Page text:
Eris: Everything we know about the EG.5 covid-19 variant and its symptoms

Someone being tested for SARS-CoV-2 in Milford, Connecticut, in February 2022

Someone being tested for SARS-CoV-2 in Milford, Connecticut, in February 2022

U S Army/ZUMA Press Wire Service/Shutterstock

The number of recorded coronavirus cases are on the rise around the world, including in countries such as the UK, US and China. Last week, the World Health Organization (WHO) named an omicron subvariant called EG.5, or “Eris”, as a variant of interest, directing governments to keep a close eye on it. Here’s what we know so far.

What is EG.5?

EG.5 is a descendant of the SARS-CoV-2 omicron variant, which was first recorded in November 2021. It is closely related to XBB.1.9.2., another omicron subvariant, but has an extra spike protein mutation. It was nicknamed “Eris” by T. Ryan Gregory at the University of Guelph, Canada.

The subvariant also has an offshoot, dubbed EG.5.1, which contains an additional spike protein mutation.

EG.5 was first reported to the WHO on 17 February and was placed under monitoring on 19 July. On 9 August, after growing recorded EG.5 case numbers, the organisation designated it – along with EG.5.1 – as a “variant of interest”, advising health authorities to carefully monitor its transmission.

Where has EG.5 been identified? And how prevalent is it?

Globally, reports of EG.5 have been surging. In the week ending 23 July, 17.4 per cent of all sequenced SARS-CoV-2 cases were identified as EG.5, compared with just 7.6 per cent in the previous month.

As of 7 August, EG.5 cases had been reported to the Global Initiative on Sharing All Influenza Data by 51 countries, including China, the US, Australia and Japan.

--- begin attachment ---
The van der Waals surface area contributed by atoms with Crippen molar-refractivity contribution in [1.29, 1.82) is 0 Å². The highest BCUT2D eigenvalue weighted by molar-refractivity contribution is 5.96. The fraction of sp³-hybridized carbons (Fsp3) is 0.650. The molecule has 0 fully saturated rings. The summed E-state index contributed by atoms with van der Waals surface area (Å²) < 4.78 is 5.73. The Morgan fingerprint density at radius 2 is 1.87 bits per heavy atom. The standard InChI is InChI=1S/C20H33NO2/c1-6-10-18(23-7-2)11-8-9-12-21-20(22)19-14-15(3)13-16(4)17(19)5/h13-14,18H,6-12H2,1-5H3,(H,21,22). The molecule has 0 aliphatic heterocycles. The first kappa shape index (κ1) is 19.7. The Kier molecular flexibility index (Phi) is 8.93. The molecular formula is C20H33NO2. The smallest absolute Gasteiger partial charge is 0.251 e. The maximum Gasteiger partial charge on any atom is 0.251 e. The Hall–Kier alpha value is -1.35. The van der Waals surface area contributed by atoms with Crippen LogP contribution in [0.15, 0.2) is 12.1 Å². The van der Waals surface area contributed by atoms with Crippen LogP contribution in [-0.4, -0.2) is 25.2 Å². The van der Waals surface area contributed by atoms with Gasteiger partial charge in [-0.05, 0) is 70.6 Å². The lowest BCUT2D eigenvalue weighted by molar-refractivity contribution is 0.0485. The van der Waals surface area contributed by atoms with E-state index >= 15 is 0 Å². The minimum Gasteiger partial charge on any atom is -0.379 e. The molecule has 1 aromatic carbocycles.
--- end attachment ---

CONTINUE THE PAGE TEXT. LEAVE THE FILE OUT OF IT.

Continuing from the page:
“EG.5 is gradually taking over as the dominant variant in many countries,” says Brian Willett at the University of Glasgow, UK, replacing its closely related subvariant XBB.1.16.

In the US, the Centers for Disease Control and Prevention estimates that EG.5 is responsible for around 17 per cent of its SARS-CoV-2 cases, making it the fastest growing and most common version of SARS-CoV-2 in the country.

Meanwhile, the UK Health Security Agency estimates that around 14 per cent of SARS-CoV-2 cases in England are EG.5.

Does EG.5 cause more severe illness than previous variants?

The WHO has evaluated the health risk posed by the EG.5 as being low and similar to that of other omicron subvariants.

“We don’t detect a change in severity compared to other omicron subvariants,” Maria Van Kerkhove at the WHO said in a press briefing on 9 August.

Is it more contagious? And does it evade vaccines?

EG.5’s extra spike protein mutation gives it a transmission advantage over previously dominant variants, says Willett. The same mutation also affects how antibodies neutralise the virus, which may enable it to evade immunity brought about by a prior SARS-CoV-2 infection or vaccination, he says.

What are EG.5’s symptoms? How long do they last?

Like with other SARS-CoV-2 variants, EG.5 most commonly causes fever, cough, fatigue and a loss of taste or smell. It can also cause a sore throat, headache, aches and pain, diarrhoea, rashes and eye irritation.

EG.5’s symptoms last no longer than any other SARS-CoV-2 variant or subvariant, generally resolving within one to two weeks in mild cases.

How can we protect ourselves against EG.5?

For those who are particularly at risk of covid-19, such as older people and those with compromised immune systems, it is important to keep up with vaccine doses. In the UK, for example, the Joint Committee on Vaccination and Immunisation has recently announced that “at-risk” groups will be vaccinated in the coming months.

“Levels of immunity are waning as it is now some time since most people were vaccinated or boosted,” says Willett. To avoid infection, the general advice of regular handwashing still applies, he says.

Topics:

Leave a Reply

Your email address will not be published. Required fields are marked *

Skip to content